And don’t worry this blog really isn’t about the things I hate, the artists I can’t stand, just the opposite but my collection brings up a host of thoughts and feelings some of which I am going to express on this blog.

And you were warned.

Mike out

Terry Kath January 31,1946-January 23, 1978

About 18 months ago a friend of mine from high school, Scott asked me a few questions about my music collection. Was it all digital? No it’s all cds and vinyl. Do you have a lot of vinyl? Sure I have a fair chunk everything I have ever bought. So my friend proceeds to tell me about this informal group he belongs to that host and attend vinyl parties. Having never heard of a vinyl party he explained that the host of the party picks a theme and the attendees pick songs from their vinyl collection and share those songs with a story. It sounded interesting and just like that I was invited. I don’t remember the theme and for some inexplicable reason probably due to my own excitement that someone wanted to hang out with me I chose a song without realizing the consequences and when it was my turn I played the song and it wasn’t until afterwards that I realized it was the first time that I listened to the song without becoming emotional since 1978. That night sharing that song with Scott and Genia, Greg and Denise and Cindy and Jason and a few others put me on a path of resolution of a grief and sadness that I have never been able to process. Since that moment I have been able to write 4 times about a fallen musical hero, watched a documentary and allowed myself to cry a sorrowful grief so that I could move forward and even look behind.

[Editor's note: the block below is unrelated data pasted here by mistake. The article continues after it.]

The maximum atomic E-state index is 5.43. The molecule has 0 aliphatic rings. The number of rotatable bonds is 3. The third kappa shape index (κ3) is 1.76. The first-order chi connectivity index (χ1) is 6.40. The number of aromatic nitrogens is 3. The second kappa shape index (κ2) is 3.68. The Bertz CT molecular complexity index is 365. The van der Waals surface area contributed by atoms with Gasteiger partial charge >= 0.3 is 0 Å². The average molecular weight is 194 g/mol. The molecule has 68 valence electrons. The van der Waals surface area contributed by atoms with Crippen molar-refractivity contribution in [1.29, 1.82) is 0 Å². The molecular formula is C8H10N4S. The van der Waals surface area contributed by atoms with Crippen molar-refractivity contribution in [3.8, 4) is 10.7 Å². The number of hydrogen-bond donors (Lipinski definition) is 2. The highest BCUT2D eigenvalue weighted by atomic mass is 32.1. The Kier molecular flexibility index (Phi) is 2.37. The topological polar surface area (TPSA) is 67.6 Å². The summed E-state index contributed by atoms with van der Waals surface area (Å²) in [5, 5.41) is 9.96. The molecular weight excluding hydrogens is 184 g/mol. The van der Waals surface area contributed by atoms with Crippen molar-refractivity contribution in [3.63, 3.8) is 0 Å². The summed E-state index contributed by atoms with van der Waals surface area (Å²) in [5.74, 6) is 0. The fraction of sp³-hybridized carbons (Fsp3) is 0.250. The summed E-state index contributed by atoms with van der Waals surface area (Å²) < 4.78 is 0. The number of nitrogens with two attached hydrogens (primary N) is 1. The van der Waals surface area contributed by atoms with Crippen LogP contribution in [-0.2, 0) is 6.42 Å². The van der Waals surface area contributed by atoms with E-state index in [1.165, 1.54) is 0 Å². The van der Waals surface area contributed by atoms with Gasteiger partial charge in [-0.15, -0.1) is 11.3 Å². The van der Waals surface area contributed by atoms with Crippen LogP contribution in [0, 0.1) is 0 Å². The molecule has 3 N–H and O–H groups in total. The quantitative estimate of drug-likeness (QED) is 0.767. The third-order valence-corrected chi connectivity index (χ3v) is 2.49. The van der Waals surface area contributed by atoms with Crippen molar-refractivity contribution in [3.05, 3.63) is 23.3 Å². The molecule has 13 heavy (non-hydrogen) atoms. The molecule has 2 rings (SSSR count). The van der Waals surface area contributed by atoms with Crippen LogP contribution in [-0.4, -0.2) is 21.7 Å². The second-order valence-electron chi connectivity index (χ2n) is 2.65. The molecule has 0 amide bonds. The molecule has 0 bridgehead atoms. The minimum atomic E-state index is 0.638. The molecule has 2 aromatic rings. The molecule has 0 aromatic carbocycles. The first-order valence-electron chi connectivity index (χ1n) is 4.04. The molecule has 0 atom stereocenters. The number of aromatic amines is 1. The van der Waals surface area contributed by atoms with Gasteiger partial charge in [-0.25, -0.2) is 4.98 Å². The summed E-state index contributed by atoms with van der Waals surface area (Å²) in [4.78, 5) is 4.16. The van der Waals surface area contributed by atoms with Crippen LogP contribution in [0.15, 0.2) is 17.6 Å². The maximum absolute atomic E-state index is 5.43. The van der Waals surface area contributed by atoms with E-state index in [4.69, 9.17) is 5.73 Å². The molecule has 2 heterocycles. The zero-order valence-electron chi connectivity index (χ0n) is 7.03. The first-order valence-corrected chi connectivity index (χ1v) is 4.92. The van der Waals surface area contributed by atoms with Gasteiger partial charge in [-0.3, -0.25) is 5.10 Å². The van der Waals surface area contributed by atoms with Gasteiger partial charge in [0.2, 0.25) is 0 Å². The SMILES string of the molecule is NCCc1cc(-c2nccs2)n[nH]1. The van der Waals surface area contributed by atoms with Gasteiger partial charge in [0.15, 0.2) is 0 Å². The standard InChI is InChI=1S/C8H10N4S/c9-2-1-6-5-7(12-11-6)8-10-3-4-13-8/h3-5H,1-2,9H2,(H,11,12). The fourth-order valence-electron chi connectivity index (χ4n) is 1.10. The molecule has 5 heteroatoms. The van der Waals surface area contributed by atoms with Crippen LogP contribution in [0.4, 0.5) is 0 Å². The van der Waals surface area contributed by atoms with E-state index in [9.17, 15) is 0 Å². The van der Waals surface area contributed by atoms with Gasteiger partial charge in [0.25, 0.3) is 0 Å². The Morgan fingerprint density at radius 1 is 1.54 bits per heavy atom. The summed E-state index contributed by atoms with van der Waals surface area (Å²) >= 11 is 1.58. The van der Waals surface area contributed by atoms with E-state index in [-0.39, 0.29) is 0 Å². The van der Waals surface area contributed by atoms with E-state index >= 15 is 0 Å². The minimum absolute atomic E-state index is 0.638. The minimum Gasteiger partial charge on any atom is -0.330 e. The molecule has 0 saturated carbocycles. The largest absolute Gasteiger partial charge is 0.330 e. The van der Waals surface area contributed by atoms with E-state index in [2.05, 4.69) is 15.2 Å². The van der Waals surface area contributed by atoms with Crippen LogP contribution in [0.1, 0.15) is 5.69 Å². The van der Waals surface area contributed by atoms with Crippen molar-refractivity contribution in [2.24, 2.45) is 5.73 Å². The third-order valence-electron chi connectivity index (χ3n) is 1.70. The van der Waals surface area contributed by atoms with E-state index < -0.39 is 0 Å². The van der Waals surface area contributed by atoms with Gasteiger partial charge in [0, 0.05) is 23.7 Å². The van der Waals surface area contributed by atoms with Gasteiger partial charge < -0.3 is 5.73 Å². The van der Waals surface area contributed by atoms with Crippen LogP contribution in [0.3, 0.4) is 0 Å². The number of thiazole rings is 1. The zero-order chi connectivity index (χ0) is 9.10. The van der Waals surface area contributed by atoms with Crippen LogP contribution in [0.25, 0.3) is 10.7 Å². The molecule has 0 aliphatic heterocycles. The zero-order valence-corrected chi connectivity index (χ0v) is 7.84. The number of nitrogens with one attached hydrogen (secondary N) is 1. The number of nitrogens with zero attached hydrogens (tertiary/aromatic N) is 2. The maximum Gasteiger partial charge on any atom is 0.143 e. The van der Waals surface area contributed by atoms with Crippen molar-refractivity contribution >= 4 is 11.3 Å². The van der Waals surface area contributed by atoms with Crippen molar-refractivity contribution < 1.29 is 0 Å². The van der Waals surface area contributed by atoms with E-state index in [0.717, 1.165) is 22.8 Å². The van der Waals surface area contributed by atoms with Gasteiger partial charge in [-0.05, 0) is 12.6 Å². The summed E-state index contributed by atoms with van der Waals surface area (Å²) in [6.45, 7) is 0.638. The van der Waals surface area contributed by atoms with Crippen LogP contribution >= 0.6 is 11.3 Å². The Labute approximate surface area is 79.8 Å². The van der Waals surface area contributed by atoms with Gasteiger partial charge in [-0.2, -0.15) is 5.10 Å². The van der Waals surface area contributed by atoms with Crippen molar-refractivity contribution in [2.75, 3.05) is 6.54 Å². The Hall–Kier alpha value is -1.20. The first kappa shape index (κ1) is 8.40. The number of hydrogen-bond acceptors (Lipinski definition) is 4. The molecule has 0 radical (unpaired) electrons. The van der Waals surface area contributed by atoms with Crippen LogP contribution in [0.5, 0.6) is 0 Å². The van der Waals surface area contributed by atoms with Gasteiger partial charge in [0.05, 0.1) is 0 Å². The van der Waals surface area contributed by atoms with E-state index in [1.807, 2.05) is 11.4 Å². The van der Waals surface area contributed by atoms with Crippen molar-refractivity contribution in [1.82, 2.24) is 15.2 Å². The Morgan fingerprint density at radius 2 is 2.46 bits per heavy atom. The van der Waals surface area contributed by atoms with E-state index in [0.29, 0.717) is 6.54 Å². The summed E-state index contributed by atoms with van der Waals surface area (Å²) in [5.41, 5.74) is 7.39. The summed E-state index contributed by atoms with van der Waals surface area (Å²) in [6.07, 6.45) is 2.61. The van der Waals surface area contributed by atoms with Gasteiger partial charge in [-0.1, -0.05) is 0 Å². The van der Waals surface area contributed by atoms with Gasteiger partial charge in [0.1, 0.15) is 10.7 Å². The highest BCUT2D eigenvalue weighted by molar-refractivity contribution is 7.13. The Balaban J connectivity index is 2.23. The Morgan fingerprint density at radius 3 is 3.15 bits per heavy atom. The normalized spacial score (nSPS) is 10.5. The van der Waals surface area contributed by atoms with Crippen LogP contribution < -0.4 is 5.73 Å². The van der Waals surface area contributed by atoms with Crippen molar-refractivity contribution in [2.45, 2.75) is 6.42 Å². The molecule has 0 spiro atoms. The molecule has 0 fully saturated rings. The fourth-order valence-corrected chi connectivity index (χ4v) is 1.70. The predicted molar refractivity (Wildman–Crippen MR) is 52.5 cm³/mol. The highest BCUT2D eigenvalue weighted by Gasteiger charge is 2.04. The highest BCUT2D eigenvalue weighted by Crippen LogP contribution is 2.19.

Terry Kath was my hero.

Somewhere late in my elementary career I began to discover music. I like to call it a career like it was some planned out event when really it was controlled chaos, a social drubbing and learning my place in the world. I had friends with older sisters, and I had a sister who was older although we didn’t get along well…… all. We were also friends with the neighbors across the street and they had a son and a daughter. The son was a year older than my sister and the daughter was two years older than me but that poor son got stuck with me every single time that our families hung out and he was nice, kind, offering me advice on all sorts of things and he always made me listen to music. Another friend’s sister liked show tunes and thankfully I didn’t follow her down that road, yikes, although yea I still like the music from Godspell because of her.